Notwithstanding the indirect support of Schweller to Walt’s theory, Christopher Layne directly refuses Walt’s balance of threat theory especially related to the issue of the US unipolarity in the post-Cold War era.62) Layne argues that because “the United States is also an expansionist state that seeks to increase its power advantages and to extend its geographical and ideological reach,”63) it is difficult to differentiate power from threat.64) However, regarding the preventive war against Iraq, while second-tier great powers like France, Germany, and Russia strongly criticized the lack of legitimacy of the war carried out by the United States, they would not believe that they were militarily threatened by the United States because they perceived US intentions to be defensive, not offensive, at least toward them.

    Considering the role of ideas implicit in Walt’s balance of threat theory, the level of threats perceived by opposing state’s leaders may be inherently intersubjective, meaning the product of identity and rules attached to the states’ particular behaviors in a social and historical context.65) This conceptualization can also be linked to Wendt’s famous statement that the United States is less afraid of 500 British nuclear weapons, while they are more afraid of the five North Korean nuclear weapons,66) although modified realists and constructivists may have somewhat different interpretations of this statement.

    With regard to the level of intersubjective threat perceptions, we may infer that even though North Korea’s power was stronger than that of Iraq, US policymakers may perceive that North Korea was less threatening than Iraq comparing North Korea’s past behaviors with those of Iraq. For example, the Bill Clinton administration in the United States perceived that Iraq was the most dangerous rogue state in the world. On 26 June 1993, Clinton criticized Saddam Hussein for the issue of significant threat posed by his regime:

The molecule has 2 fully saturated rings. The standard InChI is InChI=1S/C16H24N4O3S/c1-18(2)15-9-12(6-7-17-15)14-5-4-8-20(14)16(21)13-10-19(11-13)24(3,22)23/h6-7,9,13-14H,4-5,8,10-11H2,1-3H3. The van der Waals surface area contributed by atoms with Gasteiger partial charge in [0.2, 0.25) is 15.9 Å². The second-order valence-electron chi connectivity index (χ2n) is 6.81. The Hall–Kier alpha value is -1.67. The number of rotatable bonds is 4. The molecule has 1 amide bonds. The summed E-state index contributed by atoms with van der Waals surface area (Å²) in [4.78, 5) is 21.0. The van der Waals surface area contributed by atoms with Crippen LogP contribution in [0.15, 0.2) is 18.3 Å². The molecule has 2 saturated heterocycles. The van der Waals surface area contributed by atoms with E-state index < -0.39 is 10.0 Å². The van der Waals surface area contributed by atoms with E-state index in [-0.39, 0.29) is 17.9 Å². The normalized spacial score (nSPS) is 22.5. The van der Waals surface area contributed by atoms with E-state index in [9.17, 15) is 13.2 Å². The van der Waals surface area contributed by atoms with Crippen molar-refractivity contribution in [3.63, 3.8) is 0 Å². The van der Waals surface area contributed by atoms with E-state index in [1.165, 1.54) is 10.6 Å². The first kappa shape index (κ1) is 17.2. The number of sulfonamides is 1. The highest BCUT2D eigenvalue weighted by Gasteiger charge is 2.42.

In the Clinton administration’s view, Iraq would be quite willing to use weapons of mass destruction (WMDs) on other countries and even its own people, but the same perception may be not prevalent regarding North Korea’s nuclear weapons issue. On 21 September 1993, in his speech at Johns Hopkins University, President Clinton’s Security Advisor Anthony Lake directly referred to Iraq as members of backlash states along with Iran, but he did not mentioned North Korea as one of the states threatening the United States.68) Even before the nuclear crisis, Al Gore, who soon became US vicepresident, positively assessed Kim Il-sung regarding his efforts to include capitalist structures in some regions of his country as a “free trade zone.”69)

    Based on this viewpoint, many US policymakers have perceived to some extent that North Korea’s attempt to develop a nuclear weapons program was caused mainly by its defensive intentions like fear of its security rather than by offensive intentions such as invading South Korea; therefore, their top policy preference toward North Korea has focused on a diplomatic solution or an economic sanction rather than on military action, although this interpretation cannot fully explain the motives behind the different policy choices of the United States toward Iraq and North Korea. In this respect, actors (such as political leaders and elites) can alter their strategies or even their most basic identities and preferences based on their learning, that is, particular lessons from their experiences.70) This approach concerns the constructivist stance, because it attempts “to identify causal connections between ideas [i.e. intersubjective understandings of each other’s intentions] and policy outcomes.”71) This approach can also be linked to a modified realist theory like Walt’s balance of threat theory.